The next generation Porsche Cayman and Cayman S are available for the first time with the new Porsche Doppelkupplungsgetriebe (PDK), literally 'Porsche double-clutch gearbox'. Offering no less than seven forward gears, the new gearbox combines the driving comfort of a torque converter-equipped automatic transmission with the dynamic manual gearshift functionality of a sequential racing gearbox. PDK also boasts an entirely automatic gearshift function, and replaces the Porsche Tiptronic S automatic transmission previously offered. Through its optimised and adaptive gearshift programmes, PDK further improves the acceleration of the Cayman models and reduces fuel consumption to an even lower level.
In principle, the PDK consists of a conventional manual gearbox and a hydraulic control system divided into two separate transmission units. Two wet clutches in radial arrangement, controlled hydraulically, and using oil for both cooling and lubrication, form the heart of the transmission. One clutch is for the first transmission unit with the uneven gear ratios (1,3,5,7) and reverse, and the other clutch is for the second transmission unit with the even gears (2,4,6). Via a number of pressure valves, the hydraulic control unit masterminds both the wet clutches and the shift cylinders activating the transmission ratio required.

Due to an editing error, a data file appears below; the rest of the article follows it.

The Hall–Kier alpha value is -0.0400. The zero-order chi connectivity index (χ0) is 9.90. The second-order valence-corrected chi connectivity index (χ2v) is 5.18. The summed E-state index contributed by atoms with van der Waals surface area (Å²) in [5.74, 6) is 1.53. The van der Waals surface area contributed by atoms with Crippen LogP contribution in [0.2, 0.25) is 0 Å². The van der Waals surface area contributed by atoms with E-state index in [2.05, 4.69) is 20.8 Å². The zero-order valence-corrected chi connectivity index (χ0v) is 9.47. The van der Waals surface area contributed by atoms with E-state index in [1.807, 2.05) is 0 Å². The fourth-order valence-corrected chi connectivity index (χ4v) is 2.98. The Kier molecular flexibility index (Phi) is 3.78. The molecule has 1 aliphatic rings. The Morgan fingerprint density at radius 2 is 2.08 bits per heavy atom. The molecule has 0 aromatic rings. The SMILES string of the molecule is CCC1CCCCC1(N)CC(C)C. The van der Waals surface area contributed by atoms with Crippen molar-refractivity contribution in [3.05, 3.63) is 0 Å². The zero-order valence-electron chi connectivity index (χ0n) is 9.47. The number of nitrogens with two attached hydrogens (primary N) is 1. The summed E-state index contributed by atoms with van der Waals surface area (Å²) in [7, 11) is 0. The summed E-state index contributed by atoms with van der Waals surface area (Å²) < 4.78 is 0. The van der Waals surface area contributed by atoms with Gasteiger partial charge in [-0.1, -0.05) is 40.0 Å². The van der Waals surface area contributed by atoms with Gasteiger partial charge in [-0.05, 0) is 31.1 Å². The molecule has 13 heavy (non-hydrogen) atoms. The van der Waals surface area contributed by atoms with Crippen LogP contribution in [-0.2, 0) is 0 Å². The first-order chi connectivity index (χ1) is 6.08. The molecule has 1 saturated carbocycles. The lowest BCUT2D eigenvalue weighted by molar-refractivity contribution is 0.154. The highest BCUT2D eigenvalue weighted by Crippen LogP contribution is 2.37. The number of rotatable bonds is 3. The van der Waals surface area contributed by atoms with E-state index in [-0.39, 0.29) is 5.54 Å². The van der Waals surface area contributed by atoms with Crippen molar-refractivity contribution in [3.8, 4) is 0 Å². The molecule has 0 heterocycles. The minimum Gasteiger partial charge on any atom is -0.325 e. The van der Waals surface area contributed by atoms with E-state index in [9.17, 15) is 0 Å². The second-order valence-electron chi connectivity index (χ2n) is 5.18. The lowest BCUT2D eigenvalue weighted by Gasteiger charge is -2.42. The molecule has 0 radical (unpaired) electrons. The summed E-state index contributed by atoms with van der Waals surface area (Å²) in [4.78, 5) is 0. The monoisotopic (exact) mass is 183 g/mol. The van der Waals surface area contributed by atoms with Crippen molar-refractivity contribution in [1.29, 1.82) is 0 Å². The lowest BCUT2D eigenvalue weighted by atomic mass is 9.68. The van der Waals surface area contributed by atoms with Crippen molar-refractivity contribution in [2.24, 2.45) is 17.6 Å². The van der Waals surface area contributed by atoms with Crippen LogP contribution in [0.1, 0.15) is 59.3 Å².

The gearshift perceived by the driver comes not from the gears actually changing, but from the change of positive clutch engagement. In this case, the clutch on one transmission opens or disengages while the clutch on the other transmission closes or engages in a simultaneous process. The big advantage is an even faster gearshift than with a conventional manual gearbox or torque converter automatic transmission. The gears are already 'in mesh' when shifting and the power of the engine need not be interrupted in the process.
PDK also reduces to a minimum transmission power loss courtesy of the high standard of mechanical efficiency in the double-clutch, and this manifests itself in fuel economy improvements of approximately 13 per cent compared with a conventional Tiptronic S transmission. PDK also offers an advantage in terms of weight - despite two additional gears, it weighs 10kg less than Tiptronic S.
To use the various functions of the double-clutch transmission, the driver can either shift gears by means of sliding buttons on the spokes of the new steering wheel, or via the new gear selector lever. The driver can press forwards to shift the gears up, and press them from behind to shift downwards. Alternatively, pushing the gear selector lever forwards shifts up a gear, and pulling it back shifts down. The option of PDK costs £1,961.
This PDK gearshift principle was first developed by Porsche for motor sport 25 years ago. Porsche works drivers benefiting from this technology were able to accelerate faster than their competitors and keep both hands on the steering wheel while changing gears, thus avoiding even the slightest distraction while shifting.
The seven-speed PDK shifts gears up to 60 per cent faster than a conventional automatic transmission, and naturally, gives the new Porsche Cayman models even better performance. And those in search of optimum driving dynamics have the option to combine PDK with Sport Chrono Package Plus, now featuring Launch Control.Published 19 November 2008